Following the total survey error framework, surveys responses are often biased due to coverage error, sampling error and non-response bias . Weighting is often an important step when analyzing survey data. For each unit in the sample (e.g. respondent to a survey), we attach a weight that can be understood as the approximate number of people from the target population that this respondent represents.
The weighting of survey data through balance is done in 6 main steps:
- Loading data of the respondents of the survey. This is done by loading a
pandas.read_csv()for example), and then converting the DataFrame into a balance
sample = Sample.from_frame(sample_df)
- Loading data about the target population we would like to correct for. Similarly to loading the respondents data, the next step is to load the target population data and keep it as a balance Sample object. Then, we combine the two
Sampleobjects by setting the target object as the target of the sample object:
target = Sample.from_frame(target_df)
sample_with_target = sample.set_target(target)
Diagnostics of the sample covariates so to evaluate whether weighting is needed. Several diagnostics tools are available to provide insights on the need to adjust the sample to match the target population. See the Pre-Adjustment Diagnostics page for details.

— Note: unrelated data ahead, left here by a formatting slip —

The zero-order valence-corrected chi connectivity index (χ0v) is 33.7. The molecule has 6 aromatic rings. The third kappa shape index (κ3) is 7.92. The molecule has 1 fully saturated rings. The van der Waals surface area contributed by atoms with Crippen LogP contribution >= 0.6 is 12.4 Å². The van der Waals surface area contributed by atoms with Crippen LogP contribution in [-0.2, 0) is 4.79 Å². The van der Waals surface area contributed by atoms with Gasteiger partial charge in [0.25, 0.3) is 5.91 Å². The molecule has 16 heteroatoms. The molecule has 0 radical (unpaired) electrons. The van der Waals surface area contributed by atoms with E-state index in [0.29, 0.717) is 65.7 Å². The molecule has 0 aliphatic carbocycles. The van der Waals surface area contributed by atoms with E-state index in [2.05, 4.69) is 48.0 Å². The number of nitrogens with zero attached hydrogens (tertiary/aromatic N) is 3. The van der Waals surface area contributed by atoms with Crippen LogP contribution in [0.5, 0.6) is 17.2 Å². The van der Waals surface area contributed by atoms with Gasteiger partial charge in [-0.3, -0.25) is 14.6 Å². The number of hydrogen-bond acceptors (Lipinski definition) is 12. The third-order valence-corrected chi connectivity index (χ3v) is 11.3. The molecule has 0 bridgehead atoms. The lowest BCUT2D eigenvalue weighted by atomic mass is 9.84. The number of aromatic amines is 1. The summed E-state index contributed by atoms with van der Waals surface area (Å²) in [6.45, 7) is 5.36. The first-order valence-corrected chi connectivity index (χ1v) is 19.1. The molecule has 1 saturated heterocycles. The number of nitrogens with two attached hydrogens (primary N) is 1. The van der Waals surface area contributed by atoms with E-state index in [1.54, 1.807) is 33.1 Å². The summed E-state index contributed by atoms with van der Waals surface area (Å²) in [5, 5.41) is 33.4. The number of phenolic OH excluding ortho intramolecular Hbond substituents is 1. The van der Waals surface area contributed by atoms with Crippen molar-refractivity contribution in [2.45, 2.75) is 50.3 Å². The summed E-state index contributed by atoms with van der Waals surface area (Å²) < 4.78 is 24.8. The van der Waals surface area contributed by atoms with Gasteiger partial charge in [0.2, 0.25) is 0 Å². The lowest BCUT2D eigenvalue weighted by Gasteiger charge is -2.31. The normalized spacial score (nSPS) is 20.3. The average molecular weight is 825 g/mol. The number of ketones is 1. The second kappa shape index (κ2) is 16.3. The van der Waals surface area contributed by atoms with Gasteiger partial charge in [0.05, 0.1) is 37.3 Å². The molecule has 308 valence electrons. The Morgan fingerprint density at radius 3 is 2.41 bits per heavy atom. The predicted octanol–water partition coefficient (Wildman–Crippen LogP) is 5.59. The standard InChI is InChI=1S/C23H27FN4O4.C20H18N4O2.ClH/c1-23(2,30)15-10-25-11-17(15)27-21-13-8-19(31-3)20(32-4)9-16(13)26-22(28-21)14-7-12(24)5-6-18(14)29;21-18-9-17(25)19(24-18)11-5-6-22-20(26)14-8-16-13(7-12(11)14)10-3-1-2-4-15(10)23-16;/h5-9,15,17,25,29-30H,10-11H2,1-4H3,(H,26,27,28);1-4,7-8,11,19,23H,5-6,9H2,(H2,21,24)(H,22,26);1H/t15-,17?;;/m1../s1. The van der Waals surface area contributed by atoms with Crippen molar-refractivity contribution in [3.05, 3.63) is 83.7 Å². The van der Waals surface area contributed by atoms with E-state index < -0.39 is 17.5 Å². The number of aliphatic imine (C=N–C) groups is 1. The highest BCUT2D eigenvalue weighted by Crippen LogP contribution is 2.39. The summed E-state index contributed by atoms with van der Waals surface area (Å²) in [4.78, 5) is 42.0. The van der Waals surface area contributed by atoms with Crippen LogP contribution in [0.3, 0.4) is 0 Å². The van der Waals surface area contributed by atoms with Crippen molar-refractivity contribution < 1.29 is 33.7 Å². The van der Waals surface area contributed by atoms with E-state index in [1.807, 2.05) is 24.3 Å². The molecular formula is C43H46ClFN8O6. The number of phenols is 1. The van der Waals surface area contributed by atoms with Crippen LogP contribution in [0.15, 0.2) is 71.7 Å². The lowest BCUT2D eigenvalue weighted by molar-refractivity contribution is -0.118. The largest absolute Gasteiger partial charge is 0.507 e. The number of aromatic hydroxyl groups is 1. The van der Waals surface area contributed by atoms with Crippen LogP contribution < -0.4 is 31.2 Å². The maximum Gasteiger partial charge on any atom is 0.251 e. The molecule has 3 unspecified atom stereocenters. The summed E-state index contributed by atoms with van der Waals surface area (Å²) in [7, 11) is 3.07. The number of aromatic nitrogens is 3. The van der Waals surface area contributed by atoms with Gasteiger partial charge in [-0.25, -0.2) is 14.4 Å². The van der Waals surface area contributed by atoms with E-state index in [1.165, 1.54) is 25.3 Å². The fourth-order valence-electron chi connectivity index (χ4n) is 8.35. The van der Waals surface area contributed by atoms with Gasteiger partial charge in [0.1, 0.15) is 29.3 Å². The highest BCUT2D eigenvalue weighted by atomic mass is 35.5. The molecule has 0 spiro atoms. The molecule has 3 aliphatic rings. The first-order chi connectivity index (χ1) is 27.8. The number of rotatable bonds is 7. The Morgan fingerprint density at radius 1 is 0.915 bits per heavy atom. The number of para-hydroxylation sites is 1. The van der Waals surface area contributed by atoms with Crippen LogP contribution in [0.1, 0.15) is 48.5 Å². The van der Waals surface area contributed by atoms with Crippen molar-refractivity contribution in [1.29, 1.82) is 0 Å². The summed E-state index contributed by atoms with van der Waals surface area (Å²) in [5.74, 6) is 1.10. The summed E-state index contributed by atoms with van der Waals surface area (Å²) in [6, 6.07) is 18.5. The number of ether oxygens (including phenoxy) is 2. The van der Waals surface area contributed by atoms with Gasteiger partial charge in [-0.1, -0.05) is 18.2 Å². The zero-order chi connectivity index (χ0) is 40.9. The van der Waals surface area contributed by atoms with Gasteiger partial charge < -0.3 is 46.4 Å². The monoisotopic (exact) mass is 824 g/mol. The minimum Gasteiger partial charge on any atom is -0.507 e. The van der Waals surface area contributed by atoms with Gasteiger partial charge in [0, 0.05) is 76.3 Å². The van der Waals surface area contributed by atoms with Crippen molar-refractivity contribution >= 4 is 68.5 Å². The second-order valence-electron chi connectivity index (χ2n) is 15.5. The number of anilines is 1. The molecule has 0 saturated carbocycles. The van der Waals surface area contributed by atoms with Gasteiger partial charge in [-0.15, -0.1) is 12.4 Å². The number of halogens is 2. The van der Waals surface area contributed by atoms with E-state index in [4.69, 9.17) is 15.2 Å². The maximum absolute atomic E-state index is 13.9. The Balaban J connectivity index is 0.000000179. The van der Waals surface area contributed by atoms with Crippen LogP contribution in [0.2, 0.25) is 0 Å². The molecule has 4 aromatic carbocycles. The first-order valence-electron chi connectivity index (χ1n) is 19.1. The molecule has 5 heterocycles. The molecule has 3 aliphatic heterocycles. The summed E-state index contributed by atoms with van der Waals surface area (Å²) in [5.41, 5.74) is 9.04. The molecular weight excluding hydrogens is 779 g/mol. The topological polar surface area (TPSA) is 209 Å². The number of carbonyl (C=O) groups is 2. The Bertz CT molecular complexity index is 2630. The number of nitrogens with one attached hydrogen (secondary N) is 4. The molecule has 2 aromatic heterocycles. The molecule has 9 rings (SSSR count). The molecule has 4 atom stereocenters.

Adjusting the sample to the target. Producing the weights for sample to represent the target population distributions. See the Adjusting Sample to Population page for details.
adjusted = sample_with_target.adjust()
Evaluation of the results. Several tools are available for evaluation of the resulted weights, the amount of bias that the weights reduce, and the estimated design effect due to weighting. See the Evaluation of the Results page for details.
Use the weights for producing population level estimations. The produced weights are then used to evaluate the population outcome, often the population average (first moment), by using:
- Saving the output weights. To save the output weights, use:
All these steps are described in more details in the rest of this website. Examples are available in the tutorials section. For a quick start of using balance with your survey data, take a look at this notebook
 Salganik, Matthew J. 2017. Bit by Bit: Social Research in the Digital Age. Princeton, NJ: Princeton University Press. Open review edition.